- Basics Programming: Such as variables, constants, numbers, booleans, and conditional logic, arrays, hash maps, loops, functions, classes.
- Object-Oriented Programming: The most common paradigm used in Android development.
You can find resources to specialize your skills on platforms like Stack Overflow, Android Weekly, the Android Dev subreddit, vogella tutorials, YouTube lessons, and Google’s official Android Developers site. The latter is particularly helpful to build app modules. On print, the most popular Android books are Head First Java, Android Programming: Pushing the Limits, and Java: A Beginner’s Guide. And if you want to test your skills, you can always check these resources.
After learning the basics, you need to achieve a strong command of IDE and APIs. When you build Android apps, the best option is Android Studio. It’s the official IDE from Google, and as such, it includes all the features you need to create user interfaces, test on emulators, debugging, etc. You will need time to familiarize yourself with the program and have all the resources you need to build the best Android app for your client.
In addition, you need to learn how to work with APIs writing with Kotlin or Java language. It’s a necessary step to combine the language you choose with the Android technologies making the app work. These are its core features:
- Activity lifecycle
- Fragments and their lifecycle.
- Building to Devices
- Uploading system in Google Play store
- Model-View-Controller & OOP
- Debugging Apps in Android Studio
- UI and UE
- Persisting data
- Transform JSON into usable data in apps
- RESTful APIs
Learning new things is hard, but remember, you aren’t alone – or the first one, for that matter. There are tons of communities you can join to share knowledge and ask for tips.
There are different ways to start your research of a community of Android developers. For example, on the Google Developer Experts page, you can filter “Android” to find other developers and follow them on Twitter. With this strategy, you can follow the latest trends, posts, and find fellow developers to share your ideas and challenges. Here are other Twitter accounts to follow and be part of the Android community:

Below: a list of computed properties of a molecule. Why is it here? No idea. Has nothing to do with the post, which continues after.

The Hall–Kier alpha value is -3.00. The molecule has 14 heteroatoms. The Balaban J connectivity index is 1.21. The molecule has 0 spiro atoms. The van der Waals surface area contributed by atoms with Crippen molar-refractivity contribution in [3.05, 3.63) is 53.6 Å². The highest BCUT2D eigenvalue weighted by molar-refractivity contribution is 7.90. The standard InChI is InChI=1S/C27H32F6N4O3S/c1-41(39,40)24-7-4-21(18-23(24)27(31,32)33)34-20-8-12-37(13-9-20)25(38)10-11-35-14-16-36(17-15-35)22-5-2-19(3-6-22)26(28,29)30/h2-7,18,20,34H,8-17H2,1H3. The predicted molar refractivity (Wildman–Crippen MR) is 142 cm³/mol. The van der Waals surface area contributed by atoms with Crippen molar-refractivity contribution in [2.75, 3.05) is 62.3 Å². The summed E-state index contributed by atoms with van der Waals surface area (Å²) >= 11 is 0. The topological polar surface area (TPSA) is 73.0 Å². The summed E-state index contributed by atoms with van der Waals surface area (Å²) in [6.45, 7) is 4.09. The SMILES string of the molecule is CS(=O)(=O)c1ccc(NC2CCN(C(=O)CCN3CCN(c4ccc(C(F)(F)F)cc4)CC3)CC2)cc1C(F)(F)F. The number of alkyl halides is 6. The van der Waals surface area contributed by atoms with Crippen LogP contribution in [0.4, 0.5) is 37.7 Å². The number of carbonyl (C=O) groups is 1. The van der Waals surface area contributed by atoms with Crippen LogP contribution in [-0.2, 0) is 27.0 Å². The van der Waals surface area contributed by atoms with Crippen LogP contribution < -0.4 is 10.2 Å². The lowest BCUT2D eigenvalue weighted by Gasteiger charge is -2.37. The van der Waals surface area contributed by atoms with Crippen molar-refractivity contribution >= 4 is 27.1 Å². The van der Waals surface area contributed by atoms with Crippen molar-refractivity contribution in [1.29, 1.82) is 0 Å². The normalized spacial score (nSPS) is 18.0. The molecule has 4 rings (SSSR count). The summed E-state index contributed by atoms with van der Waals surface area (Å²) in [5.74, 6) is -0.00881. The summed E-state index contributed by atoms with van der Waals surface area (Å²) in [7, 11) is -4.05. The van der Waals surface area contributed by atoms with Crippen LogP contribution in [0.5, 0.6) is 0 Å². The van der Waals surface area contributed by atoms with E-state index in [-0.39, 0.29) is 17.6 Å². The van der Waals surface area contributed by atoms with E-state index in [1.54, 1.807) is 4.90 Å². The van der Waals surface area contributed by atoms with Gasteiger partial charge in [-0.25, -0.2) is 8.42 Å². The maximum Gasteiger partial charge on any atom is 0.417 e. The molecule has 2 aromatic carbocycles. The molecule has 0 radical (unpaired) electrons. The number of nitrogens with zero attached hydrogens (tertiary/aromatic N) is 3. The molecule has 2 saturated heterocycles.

- Twitter Android Developers
- Rebecca Franks (for female developers)
- Android Studio
- Google Developers
- Bad Android Advice
For live meetups, you can check Android Developer Meetups to find events in your area or the Android Developer conferences. In addition, you can check these Slack channels to start over conversation and ask for advice on project and job positions:
Once you find your community, it’s time to attract job opportunities. Being active on dedicated sites and chats is a good way to make your name circulating in the community. Additionally, you can start showcasing your work on LinkedIn and Xing, or on sites like Behance and GitHub.
Joining a community is a good strategy to look at other people’s portfolios and take inspiration, as well as updating your CVs. On your resume, make sure to list your skills, awards, and certifications referencing the job descriptions you are applying for. In addition, you can upload your CV on Indeed Resume, highlighting your life goals and motivations.
Once you have your profile ready, it’s time to start your research on different job boards to have an overview of your opportunities. You can look at freelancing job boards like Upwork – if you want a temporary project or multiple clients to work with. When you look for a full-time position, you can opt for remote recruitment agencies like GitHub, WeWorkRemotely, or DistantJob. In this case, you will find a remote position to grow with a stable team and professionalize your skills.
When you start looking for your dream job, remember that starting a new path is always hard. But don’t give up! Learn your tools, find your community, and get started. Connecting with other Android developers will help you find the right way to communicate your expertise and get to work on interesting projects that will grow you personally and professionally.
So, open your Google tab and get started. Good luck!
Author Bio: Costanza Tagliaferri is a Writer and Content Marketer at Distant Job, a remote IT staffing company based in Montreal. She has covered a wide range of topics, and now she is focusing on technology, traveling, and remote work.